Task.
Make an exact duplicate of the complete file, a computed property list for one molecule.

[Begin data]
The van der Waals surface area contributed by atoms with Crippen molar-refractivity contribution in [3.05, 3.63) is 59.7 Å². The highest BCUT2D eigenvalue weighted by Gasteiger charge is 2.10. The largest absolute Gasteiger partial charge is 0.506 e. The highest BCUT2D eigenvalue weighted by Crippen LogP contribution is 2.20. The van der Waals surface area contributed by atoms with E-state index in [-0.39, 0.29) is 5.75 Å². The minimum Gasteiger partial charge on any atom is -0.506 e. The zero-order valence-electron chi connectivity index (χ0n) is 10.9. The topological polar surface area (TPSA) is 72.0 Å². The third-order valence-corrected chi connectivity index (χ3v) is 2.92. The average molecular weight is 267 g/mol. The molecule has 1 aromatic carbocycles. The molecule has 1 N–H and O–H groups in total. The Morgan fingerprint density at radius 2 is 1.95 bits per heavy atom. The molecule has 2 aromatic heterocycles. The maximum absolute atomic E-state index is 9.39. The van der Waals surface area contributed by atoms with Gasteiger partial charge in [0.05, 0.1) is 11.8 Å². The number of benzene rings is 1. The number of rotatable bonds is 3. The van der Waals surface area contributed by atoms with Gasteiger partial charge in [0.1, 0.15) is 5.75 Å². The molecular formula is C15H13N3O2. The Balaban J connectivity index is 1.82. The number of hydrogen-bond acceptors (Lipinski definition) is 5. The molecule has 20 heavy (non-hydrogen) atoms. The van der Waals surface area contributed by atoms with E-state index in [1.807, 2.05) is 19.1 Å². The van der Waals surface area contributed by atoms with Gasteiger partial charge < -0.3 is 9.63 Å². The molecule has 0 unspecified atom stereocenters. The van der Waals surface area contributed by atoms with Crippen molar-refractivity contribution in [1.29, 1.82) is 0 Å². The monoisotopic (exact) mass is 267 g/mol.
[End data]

The van der Waals surface area contributed by atoms with Crippen molar-refractivity contribution in [3.05, 3.63) is 59.7 Å². The highest BCUT2D eigenvalue weighted by Gasteiger charge is 2.10. The largest absolute Gasteiger partial charge is 0.506 e. The highest BCUT2D eigenvalue weighted by Crippen LogP contribution is 2.20. The van der Waals surface area contributed by atoms with E-state index in [-0.39, 0.29) is 5.75 Å². The minimum Gasteiger partial charge on any atom is -0.506 e. The zero-order valence-electron chi connectivity index (χ0n) is 10.9. The topological polar surface area (TPSA) is 72.0 Å². The third-order valence-corrected chi connectivity index (χ3v) is 2.92. The average molecular weight is 267 g/mol. The molecule has 1 aromatic carbocycles. The molecule has 1 N–H and O–H groups in total. The Morgan fingerprint density at radius 2 is 1.95 bits per heavy atom. The molecule has 2 aromatic heterocycles. The maximum absolute atomic E-state index is 9.39. The van der Waals surface area contributed by atoms with Gasteiger partial charge in [0.05, 0.1) is 11.8 Å². The number of benzene rings is 1. The number of rotatable bonds is 3. The van der Waals surface area contributed by atoms with Gasteiger partial charge in [0.1, 0.15) is 5.75 Å². The molecular formula is C15H13N3O2. The Balaban J connectivity index is 1.82. The number of hydrogen-bond acceptors (Lipinski definition) is 5. The molecule has 20 heavy (non-hydrogen) atoms. The van der Waals surface area contributed by atoms with E-state index in [1.807, 2.05) is 19.1 Å². The van der Waals surface area contributed by atoms with Gasteiger partial charge < -0.3 is 9.63 Å². The molecule has 0 unspecified atom stereocenters. The van der Waals surface area contributed by atoms with Crippen molar-refractivity contribution in [1.29, 1.82) is 0 Å². The monoisotopic (exact) mass is 267 g/mol.